This rare recording also includes Mrs Miller performing Happy Birthday – a track which does not appear on any of her albums. It’s short, sweet and currently unavailable in any official form. I've even included the cue sheet for you so that, should you wish, you can posthumously interview Mrs Miller in the comfort of your own home. Enjoy!

Learn more about Mrs Miller at Mrs Miller's World

Friday, 6 April 2012

Music, Man

Advertising himself as Britain’s Number One Dwarf, Rusty Goffe has had a long and distinguished career in this business we call show. There’s scarcely a movie you thank think of which has needed an actor of his stature (4’2”) in which he has not appeared: five of the Harry Potter films, Willy Wonka and the Chocolate Factory, Willow, Funnybones, Flash Gordon and Fred Clause to name just a few. He played no less than three roles in the first ‘proper’ Star Wars movie (the one that’s now stupidly been relabelled IV: A New Hope). He’s even in Ken Russell’s short film A Kitten for Hitler – now that’s something to be proud of.

His list of television credits just goes on and on: the League of Gentlemen (he was part of Papa Lazarou’s circus), Are You being Served?, The Goodies, the Two Ronnies, the Kenny Everett TV Show, Crackerjack, Dave Allan….Rusty is Britain’s ‘go-to’ dwarf.

And before you get all PC on me, in an interview with the BBC the multi-talented Mr Goffe had this to say: “I'm happy to refer to myself as a dwarf. That’s what I am – dwarfism is a form of achondroplasia. I’ve had 'vertically challenged’, but the best was 'superior depth' – I thought that was hysterical!”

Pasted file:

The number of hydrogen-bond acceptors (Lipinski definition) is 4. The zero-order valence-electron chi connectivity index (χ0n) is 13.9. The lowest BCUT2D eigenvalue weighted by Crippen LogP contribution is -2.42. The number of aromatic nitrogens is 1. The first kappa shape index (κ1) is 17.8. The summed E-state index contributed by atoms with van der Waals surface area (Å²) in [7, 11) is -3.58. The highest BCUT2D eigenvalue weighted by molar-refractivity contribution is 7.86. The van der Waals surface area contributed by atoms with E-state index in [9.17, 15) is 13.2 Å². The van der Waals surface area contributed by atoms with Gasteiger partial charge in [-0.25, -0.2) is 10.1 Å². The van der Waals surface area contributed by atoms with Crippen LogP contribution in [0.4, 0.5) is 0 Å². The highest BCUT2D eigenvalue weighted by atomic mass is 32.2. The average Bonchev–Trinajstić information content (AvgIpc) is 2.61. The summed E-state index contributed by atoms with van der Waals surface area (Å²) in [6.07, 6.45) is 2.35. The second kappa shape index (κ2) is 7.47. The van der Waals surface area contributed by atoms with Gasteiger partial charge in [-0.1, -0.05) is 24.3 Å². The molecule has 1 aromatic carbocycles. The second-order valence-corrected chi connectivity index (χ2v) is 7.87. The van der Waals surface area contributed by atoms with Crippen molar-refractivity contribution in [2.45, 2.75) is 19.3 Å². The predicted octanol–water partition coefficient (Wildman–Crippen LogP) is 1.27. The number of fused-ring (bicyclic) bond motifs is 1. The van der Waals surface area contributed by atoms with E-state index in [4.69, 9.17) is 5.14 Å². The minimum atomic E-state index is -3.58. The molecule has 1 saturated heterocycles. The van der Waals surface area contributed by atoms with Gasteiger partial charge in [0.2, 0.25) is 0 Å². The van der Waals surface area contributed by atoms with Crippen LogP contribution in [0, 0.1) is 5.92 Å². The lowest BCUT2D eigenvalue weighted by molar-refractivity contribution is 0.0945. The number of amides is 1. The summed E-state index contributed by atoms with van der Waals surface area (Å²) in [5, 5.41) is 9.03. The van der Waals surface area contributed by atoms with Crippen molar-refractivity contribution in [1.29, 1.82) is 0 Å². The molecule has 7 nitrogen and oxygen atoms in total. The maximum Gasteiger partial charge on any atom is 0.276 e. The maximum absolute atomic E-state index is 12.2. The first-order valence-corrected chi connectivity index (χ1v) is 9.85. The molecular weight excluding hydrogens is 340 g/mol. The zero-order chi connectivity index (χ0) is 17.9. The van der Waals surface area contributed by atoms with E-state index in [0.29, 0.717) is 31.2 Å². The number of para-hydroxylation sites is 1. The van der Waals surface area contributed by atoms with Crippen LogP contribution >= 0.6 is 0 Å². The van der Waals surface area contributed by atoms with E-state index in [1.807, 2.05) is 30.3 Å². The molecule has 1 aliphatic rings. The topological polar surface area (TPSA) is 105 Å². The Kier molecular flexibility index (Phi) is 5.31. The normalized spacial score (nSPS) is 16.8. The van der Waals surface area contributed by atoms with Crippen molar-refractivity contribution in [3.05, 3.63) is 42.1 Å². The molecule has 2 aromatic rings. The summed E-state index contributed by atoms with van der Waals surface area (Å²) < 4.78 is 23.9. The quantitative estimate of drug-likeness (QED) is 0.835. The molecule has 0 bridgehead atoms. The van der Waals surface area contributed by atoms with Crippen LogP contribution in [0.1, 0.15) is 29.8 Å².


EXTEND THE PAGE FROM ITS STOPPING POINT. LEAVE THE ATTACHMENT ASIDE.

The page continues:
Born in October 1948 in Kent, Rusty and his wife Sarah (who stands 5’7” tall) now live in Bedfordshire and have two sons, Ben and Jack (both also dwarves and both also busy actors). He left school at 15 and went straight into showbiz: for 13 years the couple ran the Sarah Goffe Theatre School; he has been in constant demand for pantomime, has appeared in two Royal Variety Shows (an annual stage shindig performed in front of a member of the royal family) and for many years he toured the music halls and variety theatres with his one man band act. In fact his first job was playing the piano and the trumpet in a band show in Portsmouth six nights a week.

And it’s this last talent which interest us. For Rusty released a single. Not just a single, but a rather wonderful three track EP – Cabaret Time on Crotchet Records - which I present for you today in all of its glory, thanks to the kindness of Mick Dillingham, who originally included a track on his must-have CD Music for Mentalists. Earlier in his career Rusty also released an album, For Your Entertainment on Le Marc records, on which he played 10 instruments; the sleeve notes to this EP claim that he can play 32 instruments, however his website proudly boasts of his ability to play no less than 44.

Side one of the EP includes two tracks that had previously appeared on his album: Ten Feet Tall (a self-penned number rather than a cover of the XTC classic) and an instrumental version of The Bells of St Marys. But it’s side two that’s the pip; Rusty’s rendition of the perennial favourite The Music Man, in which he showcases his ability to play (with varying degrees of success) the piano, the trumpet, the organ, the saxophone, guitar, the bagpipes and the drums.

It’s a wonderful, kitsch record and, as the sleeve claims: ‘Cabaret Time with Rusty Goffe is a must for your record collection’. I couldn’t have put it better myself. Enjoy!